Sean Penn and Nicole Kidman, the stars of The Interpreter, dish with director
Sydney Pollack about chemistry, humor and a made-up language called Ku.
Sydney Pollack is known for directing intelligent thrillers (The Firm) and intelligent actors (Robert Redford, Paul Newman, Meryl Streep). His newest film, The Interpreter, pairs Oscar winners Nicole Kidman and Sean Penn in the first movie ever shot inside the U.N.’s New York City headquarters. Time’s Josh Tyrangiel sat down with Kidman, Penn and Pollack to discuss Kofi Annan, Chris Rock and Princess Leia—and to hear Penn dispense a surprising number of droll one-liners.
Alfred Hitchcock was famously denied permission to shoot North By Northewest in the U.N. What powers of persuasion do you have that he didn't?
Sydney Pollack: I’m sure if Hitchcock were alive today, he’d be shooting at the U.N. It was time, honestly, more than anything else. We came at a moment when they were interested in opening up, and we came with good credentials, two terrific actors whose politics were known to the U.N. They were comfortable that we weren’t going to make a picture where people were getting it on on the floor of the General Assembly.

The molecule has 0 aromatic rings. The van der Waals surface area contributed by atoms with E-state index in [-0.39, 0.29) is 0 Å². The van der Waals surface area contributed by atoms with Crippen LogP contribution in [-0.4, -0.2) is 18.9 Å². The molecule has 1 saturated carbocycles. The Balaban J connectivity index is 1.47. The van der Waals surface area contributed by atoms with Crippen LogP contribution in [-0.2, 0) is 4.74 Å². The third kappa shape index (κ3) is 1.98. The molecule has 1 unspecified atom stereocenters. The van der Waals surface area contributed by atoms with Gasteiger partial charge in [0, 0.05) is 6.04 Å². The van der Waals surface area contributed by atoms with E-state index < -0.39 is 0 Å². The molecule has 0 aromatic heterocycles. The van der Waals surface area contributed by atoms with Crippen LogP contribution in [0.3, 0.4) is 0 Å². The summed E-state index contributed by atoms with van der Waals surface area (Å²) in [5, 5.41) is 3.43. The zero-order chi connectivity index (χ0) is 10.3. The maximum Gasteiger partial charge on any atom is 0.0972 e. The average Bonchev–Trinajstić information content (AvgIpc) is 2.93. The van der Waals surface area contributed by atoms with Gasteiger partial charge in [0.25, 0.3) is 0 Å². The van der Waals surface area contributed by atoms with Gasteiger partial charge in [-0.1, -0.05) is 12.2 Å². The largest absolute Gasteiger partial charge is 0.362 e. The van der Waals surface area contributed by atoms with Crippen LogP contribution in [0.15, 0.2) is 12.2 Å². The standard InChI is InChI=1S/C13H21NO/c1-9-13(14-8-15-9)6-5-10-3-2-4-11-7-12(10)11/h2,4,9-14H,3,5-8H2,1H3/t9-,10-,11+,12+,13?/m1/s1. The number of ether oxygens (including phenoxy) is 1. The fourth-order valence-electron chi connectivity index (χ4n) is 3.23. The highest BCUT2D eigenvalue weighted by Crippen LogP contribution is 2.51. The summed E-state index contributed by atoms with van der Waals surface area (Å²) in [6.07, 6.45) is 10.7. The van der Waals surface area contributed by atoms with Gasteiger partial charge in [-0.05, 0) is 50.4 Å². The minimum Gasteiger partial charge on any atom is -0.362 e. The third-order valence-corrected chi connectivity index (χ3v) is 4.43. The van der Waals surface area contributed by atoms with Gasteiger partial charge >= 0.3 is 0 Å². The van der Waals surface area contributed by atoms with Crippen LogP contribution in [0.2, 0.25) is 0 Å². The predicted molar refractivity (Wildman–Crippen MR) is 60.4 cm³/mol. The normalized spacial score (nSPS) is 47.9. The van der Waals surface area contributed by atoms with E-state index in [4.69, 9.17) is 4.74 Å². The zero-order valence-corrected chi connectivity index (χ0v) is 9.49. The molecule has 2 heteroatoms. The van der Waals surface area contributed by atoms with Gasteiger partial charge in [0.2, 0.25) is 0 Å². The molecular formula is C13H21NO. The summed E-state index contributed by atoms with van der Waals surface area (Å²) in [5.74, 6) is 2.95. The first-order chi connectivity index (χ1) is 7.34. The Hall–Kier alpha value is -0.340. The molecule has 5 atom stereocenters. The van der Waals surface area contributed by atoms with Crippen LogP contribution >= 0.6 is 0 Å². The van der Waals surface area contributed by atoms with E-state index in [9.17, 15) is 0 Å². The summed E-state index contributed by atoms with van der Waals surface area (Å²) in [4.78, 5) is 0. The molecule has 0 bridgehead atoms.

Sean Penn: You cut that?
Pollack: I was desperate to get the building—the movie would have been a fiasco without it—but also desperate not to be a used-car salesman. I met with Kofi Annan and said, “I wish I could tell you we’re going to make this great message movie for the U.N., but we’re not. It’s a thriller. It’s sympathetic to the U.N.’s goals, but it’s not a preaching piece about politics.”
Penn: We shouldn’t dismiss the possibility that the U.N. came strictly because Nicole was in the picture, and they wanted to meet her.
Pollack: We did hear a lot of that.
Penn: But whether or not Sydney was doing a dog-and-pony show at the U.N., I guarantee you he was relentless. It drives you crazy, but he gets what he wants.
Nicole Kidman: Yes, and that’s a good thing for a director. You prefer someone who’ll tell you what he wants and get in your face rather than sit back and be on the cell phone between takes.
Do other directors talk on cell phones between takes?